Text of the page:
Your Ultimate Guide to Chilean Slang
Are you planning to visit Chile and would like to learn some useful words and phrases of Chilean slang?
Or perhaps you’re just interested in Chilean culture or in growing your Spanish vocabulary.
Whatever your goal may be, you’ve come to the right place!
In today’s post, I give you a brief overview of Chilean slang, and why you should learn it. Then, I introduce you to the most common and useful words and phrases of the slang spoken in this South American country.
Chilean Slang Overview
According to the Cambridge Dictionary, slang is “very informal language that is usually spoken rather than written, used especially by particular groups of people.” In this case, that particular group is the Chilean people.
Chile is a big and diverse country that extends from the Andes in the north, and all the way to Patagonia in the south. It’s just normal that the people living in this huge territory have come up with some words and phrases that are unique to them, and that we know as Chilean slang.
Learn more about this country: A Beginner’s Guide to Chile
Why You Should Learn It
The first reason to learn Chilean slang is if you’re planning to travel to Chile. Learning some of their most common words and expressions will be useful to understand what Chilean people are saying.
However, you don’t only learn a language to prepare for a hypothetical trip in the future. Learning Spanish entails learning all kinds of vocabulary, including specific terms from different areas of life or slangs from the different countries and regions where the language is spoken.
Chilean Slang Words and Phrases
Without further ado, let’s start learning some useful Chilean slang words and phrases.
Bacán / Filete
You can say any of these two words to express that something is “cool” or “awesome.” Bacán is one of the most common words of Chilean slang, and it’s definitely related to the Colombian “bacano” also used in the same context. Filete, on the other hand, is less popular, but using it will show that you really know your way around Chilean slang.
Ese carro está bacán.
That car is cool.
La última película de James Bond está filete.
The last James Bond movie is awesome.
If something is boring you to death, Chileans say that it’s fome.
¡Qué fome esta película!
How boring is this movie!
This is a cool expression that literally translates as “to give a ball.” However, its real meaning has nothing to do with ball games, dar pelota means to pay attention to something or someone.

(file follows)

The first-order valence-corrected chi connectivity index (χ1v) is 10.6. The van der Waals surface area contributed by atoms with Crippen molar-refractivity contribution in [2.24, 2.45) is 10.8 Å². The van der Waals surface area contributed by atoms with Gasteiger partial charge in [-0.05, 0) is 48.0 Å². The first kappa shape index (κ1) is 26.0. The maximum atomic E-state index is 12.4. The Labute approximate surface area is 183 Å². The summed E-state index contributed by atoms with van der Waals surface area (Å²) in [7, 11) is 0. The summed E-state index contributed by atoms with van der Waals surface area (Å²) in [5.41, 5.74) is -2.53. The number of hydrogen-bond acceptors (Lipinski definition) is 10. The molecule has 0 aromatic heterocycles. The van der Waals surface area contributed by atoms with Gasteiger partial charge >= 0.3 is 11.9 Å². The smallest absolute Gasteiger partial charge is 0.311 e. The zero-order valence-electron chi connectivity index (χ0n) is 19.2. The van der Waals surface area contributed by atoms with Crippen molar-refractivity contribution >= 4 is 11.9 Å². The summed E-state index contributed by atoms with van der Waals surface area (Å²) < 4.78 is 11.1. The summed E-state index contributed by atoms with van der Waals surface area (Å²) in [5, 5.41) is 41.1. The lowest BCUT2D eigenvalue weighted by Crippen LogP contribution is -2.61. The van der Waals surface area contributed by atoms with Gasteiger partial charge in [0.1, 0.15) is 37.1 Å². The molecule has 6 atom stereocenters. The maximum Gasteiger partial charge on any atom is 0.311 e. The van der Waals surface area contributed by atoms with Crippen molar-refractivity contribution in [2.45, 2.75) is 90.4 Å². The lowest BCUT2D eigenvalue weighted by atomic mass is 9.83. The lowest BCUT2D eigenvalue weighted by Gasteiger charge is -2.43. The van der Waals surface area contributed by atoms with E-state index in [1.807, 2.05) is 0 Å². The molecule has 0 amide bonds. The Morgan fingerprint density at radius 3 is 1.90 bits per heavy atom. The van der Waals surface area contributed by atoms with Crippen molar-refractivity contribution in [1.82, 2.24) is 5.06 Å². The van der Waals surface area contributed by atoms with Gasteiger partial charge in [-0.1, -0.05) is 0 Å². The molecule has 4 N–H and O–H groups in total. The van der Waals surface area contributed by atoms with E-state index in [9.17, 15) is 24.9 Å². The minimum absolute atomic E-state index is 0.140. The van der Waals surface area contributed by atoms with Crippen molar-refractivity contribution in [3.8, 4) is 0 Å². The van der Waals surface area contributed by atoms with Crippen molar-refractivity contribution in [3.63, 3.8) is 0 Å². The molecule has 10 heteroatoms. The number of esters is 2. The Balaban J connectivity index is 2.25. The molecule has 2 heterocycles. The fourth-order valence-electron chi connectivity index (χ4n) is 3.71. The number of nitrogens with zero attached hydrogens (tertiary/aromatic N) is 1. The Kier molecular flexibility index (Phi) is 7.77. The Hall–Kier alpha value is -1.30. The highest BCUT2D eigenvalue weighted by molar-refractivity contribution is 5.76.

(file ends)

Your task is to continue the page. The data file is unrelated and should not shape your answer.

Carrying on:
Mi papá no me da pelota.
My dad doesn’t pay attention to me.
Another interesting expression of Chilean slang which in this case means that someone is talking nonsense. If translated literally it would mean “to give juice.” Sometimes I wonder how these expressions evolved to mean what they mean today.
El profesor de español está dando jugo.
The Spanish teacher is talking nonsense.
In Chile, pega means “work” or “job.”
Me voy para la pega.
I go to work.
I like this word because it has a logical explanation, well, kind of. The verb cachar is a derivation from the English verb “to catch,” but in Chile (and other Latin American countries) is used as a synonym of understanding. So, when a Chilean asks you if you ¿cachai? They’re asking if you understand them.
Pololo / Polola
These two terms of Chilean slang mean “boyfriend” (pololo) and “girlfriend (polola). You may also hear the verb pololear, which would mean that a couple is dating.
María es mi polola.
Maria is my girlfriend.
Esos dos ya llevan tiempo pololeando.
Those two have some time dating.
Tincar is a verb that means “to have a hunch,” “to guess.”
Me tinca que vamos a llegar tarde.
I guess we’ll be late.
Cuico / Cuica
A Chilean slang pair of words used to say that someone is rich. Cuico for males, cuica for females.
Bill Gates es un cuico.
Bill Gates is rich.
Huevón / Huevona
Everytime I write a post about slang, my editor politely requests that I keep the list of slang terms G rated, or appropriate for all ages and audiences. This rule sometimes gets me in trouble, as some of the most colorful and interesting slang words are bad words.
For example, huevón and huevona. These are the two most commonly used words of Chilean slang, which makes it impossible to leave them off the list. They’re used in many different contexts, and can mean many different things—some of them positive, such as “friend” or “dude,” while others not so much, such as “idiot” or “stupid.”
They’re usually pronounced very quickly and sound more like weon or weona.
¡Vamos a la fiesta huevón!
Let’s go to the party dude!
Talking about parties, a carrete is a party. It also works as a verb, as carretear means “to party.”
¡Vamos al carrete huevón!
Let’s go to the party dude!
Tengo que estudiar, ya habrá tiempo para carretear.
I have to study now, there will be time to party later.
Caleta is a Chilean slang word that means “a lot.”
Tengo caleta de trabajo.
I have a lot of work.
In Chilean slang, pasarlo chancho means “to have fun.”
El domingo pasado lo pasamos chancho en el parque.
Last Sunday, we had fun in the park.
This word simply means “baby.”
Mi guagua es hermoso.
My baby is beautiful.
If guagua was a baby, lolo is a teenager.
Carlos ya casi es un lolo.
Carlos is almost a teenager.
Practice Your Chilean Slang
If practice is needed to master every new piece of vocabulary, with slang this is even more important. Why? Because, unless you’re in Chile, it’s going to be hard to hear these Chilean slang words. So, the only way to really learn them is to use them in real-life conversations, and apply what you’ve just learned.
Sign up for a free class to practice Spanish with certified native Spanish-speaking teachers from Guatemala, and start using your Chilean slang words today!
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